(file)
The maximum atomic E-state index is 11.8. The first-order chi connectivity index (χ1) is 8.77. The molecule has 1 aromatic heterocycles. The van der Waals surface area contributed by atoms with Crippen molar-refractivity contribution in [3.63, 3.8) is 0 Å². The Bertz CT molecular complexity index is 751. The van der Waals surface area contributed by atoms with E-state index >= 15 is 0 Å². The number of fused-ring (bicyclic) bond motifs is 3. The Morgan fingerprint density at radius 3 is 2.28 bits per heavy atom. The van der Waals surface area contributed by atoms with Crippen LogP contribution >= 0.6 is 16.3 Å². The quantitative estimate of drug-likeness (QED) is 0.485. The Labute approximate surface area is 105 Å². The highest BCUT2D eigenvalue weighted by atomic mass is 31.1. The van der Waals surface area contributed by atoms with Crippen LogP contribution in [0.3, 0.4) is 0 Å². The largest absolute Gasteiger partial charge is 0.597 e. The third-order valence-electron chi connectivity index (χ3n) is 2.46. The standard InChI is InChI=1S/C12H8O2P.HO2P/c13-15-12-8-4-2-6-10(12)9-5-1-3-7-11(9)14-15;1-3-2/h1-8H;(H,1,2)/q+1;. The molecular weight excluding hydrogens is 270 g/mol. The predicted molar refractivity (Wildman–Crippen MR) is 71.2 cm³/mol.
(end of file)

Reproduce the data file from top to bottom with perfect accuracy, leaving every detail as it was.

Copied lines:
The maximum atomic E-state index is 11.8. The first-order chi connectivity index (χ1) is 8.77. The molecule has 1 aromatic heterocycles. The van der Waals surface area contributed by atoms with Crippen molar-refractivity contribution in [3.63, 3.8) is 0 Å². The Bertz CT molecular complexity index is 751. The van der Waals surface area contributed by atoms with E-state index >= 15 is 0 Å². The number of fused-ring (bicyclic) bond motifs is 3. The Morgan fingerprint density at radius 3 is 2.28 bits per heavy atom. The van der Waals surface area contributed by atoms with Crippen LogP contribution >= 0.6 is 16.3 Å². The quantitative estimate of drug-likeness (QED) is 0.485. The Labute approximate surface area is 105 Å². The highest BCUT2D eigenvalue weighted by atomic mass is 31.1. The van der Waals surface area contributed by atoms with Crippen LogP contribution in [0.3, 0.4) is 0 Å². The largest absolute Gasteiger partial charge is 0.597 e. The third-order valence-electron chi connectivity index (χ3n) is 2.46. The standard InChI is InChI=1S/C12H8O2P.HO2P/c13-15-12-8-4-2-6-10(12)9-5-1-3-7-11(9)14-15;1-3-2/h1-8H;(H,1,2)/q+1;. The molecular weight excluding hydrogens is 270 g/mol. The predicted molar refractivity (Wildman–Crippen MR) is 71.2 cm³/mol.